There hasn’t been a time in my life when the world has felt more uncertain. Being raised in Sweden and emigrating to New Zealand, I readily acknowledge that this has a lot to do with the fact I’ve enjoyed a fortunate and rather sheltered life. Never being exposed to the devastations of war, mass illness or the political and civil unrest that has plagued, and continues to plague, many countries over the years.
I would contend this is a truism for many Kiwis. For many of us, we live in the age of unpredictability, we live inside days that offer us no insight or clue as to what lies ahead for the rest of the week. We’re hamstrung when it comes to making simple decisions that would carve out the road ahead for the next period of life: nobody can answer, “When can I go and visit my family member overseas?”, “What will happen with the economy?”, “Will we get sick?” are the kinds of questions we simply weren’t asking ourselves 4 months ago.
It is okay to be uncomfortable with that.
As human beings, we love certainty; in fact, we need it. We crave it. Not knowing what happens next makes it hard to make a series of decisions, or even intuit what a series of upcoming decisions may be. This extends to businesses also – the level of uncertainty that we are dealing with will undoubtedly impact the way you operate, the way you see yourself, and the way others see you operate.
It is okay to be unsure. And it is okay to ask for help.
Common questions we’ve been hearing recently run along the lines of, “Should I employ this person if my revenue reduces?”, “Should I make this person redundant?”, “Is this office space still the right place to be for our team if COVID returns?”, “should I still invest in the growth plans I had at the start of the year”. More often than not, there’s very little in the way of a roadmap or recommendation for the way forward.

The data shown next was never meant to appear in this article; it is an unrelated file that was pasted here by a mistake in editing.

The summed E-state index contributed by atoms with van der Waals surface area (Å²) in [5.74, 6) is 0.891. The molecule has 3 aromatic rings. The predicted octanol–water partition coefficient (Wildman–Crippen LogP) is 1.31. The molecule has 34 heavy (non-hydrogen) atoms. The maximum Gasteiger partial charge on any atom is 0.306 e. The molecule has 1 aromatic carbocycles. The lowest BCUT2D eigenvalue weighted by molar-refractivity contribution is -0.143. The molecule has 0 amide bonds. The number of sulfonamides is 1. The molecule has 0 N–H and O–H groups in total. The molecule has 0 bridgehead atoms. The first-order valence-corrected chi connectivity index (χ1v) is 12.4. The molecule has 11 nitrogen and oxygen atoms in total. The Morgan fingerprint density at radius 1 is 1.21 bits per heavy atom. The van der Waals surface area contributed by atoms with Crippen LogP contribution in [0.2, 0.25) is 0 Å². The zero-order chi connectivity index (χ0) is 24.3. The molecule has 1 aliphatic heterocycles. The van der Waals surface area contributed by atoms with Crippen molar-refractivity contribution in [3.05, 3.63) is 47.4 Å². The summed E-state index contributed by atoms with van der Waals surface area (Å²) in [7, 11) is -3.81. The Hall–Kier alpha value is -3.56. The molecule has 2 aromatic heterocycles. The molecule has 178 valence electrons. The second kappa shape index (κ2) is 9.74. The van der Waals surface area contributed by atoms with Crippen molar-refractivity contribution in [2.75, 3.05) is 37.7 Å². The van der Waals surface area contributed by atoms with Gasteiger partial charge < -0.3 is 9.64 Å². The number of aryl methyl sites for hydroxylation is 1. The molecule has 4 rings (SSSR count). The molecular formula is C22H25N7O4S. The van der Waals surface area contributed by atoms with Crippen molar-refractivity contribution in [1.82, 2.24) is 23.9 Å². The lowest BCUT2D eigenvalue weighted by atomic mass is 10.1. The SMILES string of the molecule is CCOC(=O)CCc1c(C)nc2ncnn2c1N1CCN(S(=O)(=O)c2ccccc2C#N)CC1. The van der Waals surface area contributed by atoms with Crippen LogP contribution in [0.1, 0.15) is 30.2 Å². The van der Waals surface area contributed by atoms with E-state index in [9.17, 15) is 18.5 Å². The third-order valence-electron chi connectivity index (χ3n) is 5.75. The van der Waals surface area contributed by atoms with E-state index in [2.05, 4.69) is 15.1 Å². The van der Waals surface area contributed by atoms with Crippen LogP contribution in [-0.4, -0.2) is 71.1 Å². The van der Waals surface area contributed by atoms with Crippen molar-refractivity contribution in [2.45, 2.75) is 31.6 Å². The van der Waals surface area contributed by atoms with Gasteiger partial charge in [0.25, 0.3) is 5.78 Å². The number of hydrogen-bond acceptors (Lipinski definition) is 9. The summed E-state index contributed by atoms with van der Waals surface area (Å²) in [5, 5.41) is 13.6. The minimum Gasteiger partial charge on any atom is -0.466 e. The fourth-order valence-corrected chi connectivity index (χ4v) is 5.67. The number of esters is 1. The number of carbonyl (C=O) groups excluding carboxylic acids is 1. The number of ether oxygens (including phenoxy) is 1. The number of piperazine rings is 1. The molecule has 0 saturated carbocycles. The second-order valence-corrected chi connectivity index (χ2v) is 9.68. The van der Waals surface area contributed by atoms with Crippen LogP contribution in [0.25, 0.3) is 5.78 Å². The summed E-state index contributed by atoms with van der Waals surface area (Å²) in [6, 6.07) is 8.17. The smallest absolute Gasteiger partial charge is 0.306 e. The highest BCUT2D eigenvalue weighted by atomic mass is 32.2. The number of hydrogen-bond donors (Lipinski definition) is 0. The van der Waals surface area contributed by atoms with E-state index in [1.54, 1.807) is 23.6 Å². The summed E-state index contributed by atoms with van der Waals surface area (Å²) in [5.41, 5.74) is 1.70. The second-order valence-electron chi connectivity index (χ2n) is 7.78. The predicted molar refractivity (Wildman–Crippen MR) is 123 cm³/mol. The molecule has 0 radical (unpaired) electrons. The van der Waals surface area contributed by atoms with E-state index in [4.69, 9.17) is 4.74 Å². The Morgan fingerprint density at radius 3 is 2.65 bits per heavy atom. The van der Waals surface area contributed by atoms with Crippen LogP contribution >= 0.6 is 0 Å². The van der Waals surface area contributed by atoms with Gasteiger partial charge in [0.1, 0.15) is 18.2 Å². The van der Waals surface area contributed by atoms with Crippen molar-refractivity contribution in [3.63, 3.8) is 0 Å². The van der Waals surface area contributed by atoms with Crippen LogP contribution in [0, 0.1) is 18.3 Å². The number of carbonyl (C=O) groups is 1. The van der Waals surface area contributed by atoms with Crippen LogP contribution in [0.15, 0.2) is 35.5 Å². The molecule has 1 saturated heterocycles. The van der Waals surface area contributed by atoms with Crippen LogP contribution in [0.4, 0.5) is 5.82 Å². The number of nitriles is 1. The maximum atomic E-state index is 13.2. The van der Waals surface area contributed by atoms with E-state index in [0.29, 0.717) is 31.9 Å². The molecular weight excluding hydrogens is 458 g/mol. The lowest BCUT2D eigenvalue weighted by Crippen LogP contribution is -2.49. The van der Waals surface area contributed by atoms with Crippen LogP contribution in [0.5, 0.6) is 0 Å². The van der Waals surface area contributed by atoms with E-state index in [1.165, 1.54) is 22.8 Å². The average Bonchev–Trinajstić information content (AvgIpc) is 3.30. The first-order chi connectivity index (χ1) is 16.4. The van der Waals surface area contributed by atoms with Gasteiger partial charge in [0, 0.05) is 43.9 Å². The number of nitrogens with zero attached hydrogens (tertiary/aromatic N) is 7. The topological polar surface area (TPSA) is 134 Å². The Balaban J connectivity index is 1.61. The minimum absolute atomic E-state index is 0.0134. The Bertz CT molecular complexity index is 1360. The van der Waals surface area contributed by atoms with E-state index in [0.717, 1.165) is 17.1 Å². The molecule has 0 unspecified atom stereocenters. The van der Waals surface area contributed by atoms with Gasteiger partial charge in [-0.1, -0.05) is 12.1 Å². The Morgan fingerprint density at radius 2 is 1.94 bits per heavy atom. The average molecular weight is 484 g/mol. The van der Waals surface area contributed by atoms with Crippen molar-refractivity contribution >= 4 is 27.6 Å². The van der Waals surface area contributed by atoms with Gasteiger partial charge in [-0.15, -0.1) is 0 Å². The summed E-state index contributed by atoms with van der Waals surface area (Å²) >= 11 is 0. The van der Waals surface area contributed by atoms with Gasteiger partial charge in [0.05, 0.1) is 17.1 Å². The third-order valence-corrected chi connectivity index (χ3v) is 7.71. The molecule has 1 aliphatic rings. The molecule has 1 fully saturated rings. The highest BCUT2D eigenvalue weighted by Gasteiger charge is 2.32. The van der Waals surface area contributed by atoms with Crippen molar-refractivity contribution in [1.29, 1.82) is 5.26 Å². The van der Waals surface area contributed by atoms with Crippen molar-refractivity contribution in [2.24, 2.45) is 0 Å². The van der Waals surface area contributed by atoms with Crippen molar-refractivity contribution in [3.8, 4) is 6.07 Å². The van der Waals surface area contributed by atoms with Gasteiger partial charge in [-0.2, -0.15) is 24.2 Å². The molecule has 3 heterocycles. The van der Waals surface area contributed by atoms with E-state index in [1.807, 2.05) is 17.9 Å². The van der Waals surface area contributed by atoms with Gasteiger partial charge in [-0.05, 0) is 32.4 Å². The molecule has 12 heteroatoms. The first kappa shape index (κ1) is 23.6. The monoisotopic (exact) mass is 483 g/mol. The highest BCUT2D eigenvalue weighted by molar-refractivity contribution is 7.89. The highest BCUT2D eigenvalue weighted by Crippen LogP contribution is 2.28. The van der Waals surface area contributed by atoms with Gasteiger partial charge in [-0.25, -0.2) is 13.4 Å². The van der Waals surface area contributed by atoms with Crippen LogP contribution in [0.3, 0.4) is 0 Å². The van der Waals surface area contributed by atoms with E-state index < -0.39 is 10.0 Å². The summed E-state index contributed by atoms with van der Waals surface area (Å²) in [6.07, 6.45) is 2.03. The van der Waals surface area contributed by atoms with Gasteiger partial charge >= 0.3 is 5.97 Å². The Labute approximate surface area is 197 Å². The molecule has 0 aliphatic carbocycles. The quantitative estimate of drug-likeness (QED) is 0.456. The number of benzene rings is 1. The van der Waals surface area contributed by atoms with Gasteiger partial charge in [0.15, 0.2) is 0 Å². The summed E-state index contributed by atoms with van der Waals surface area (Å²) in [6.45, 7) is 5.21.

That said, I must say, it has been great to see so many business leaders are tackling these questions head on, asking the right questions of themselves, even if they are really hard questions to ask (and even harder to answer).
It can be confusing, at best, to distill all these questions and try to
navigate through the challenges.
So here are some quick tips to help you with your decision making over the next period:
- Be prepared. Most importantly, continue to be prepared for change. Don’t fall into the “all is well” trap, thinking things will simply revert back to normal. By setting the wrong expectation, it’s easy to become disappointed so staying realistic and being prepared for good and bad scenarios will help you to navigate them, should they arise.
- Be open. Keep communicating and be open with your team and those around you. Now is not the time to censor your messaging or to shelter your team from what is going on. If there are risks involved in your businesses in the future, it’s better to be honest about these early and work together to identify any further risks and mitigation strategies.
- Be flexible – Don’t become too rigid in your decision making. Keep a flexible mindset, embrace opportunities, and look for the pot of gold at the end of the rainbow.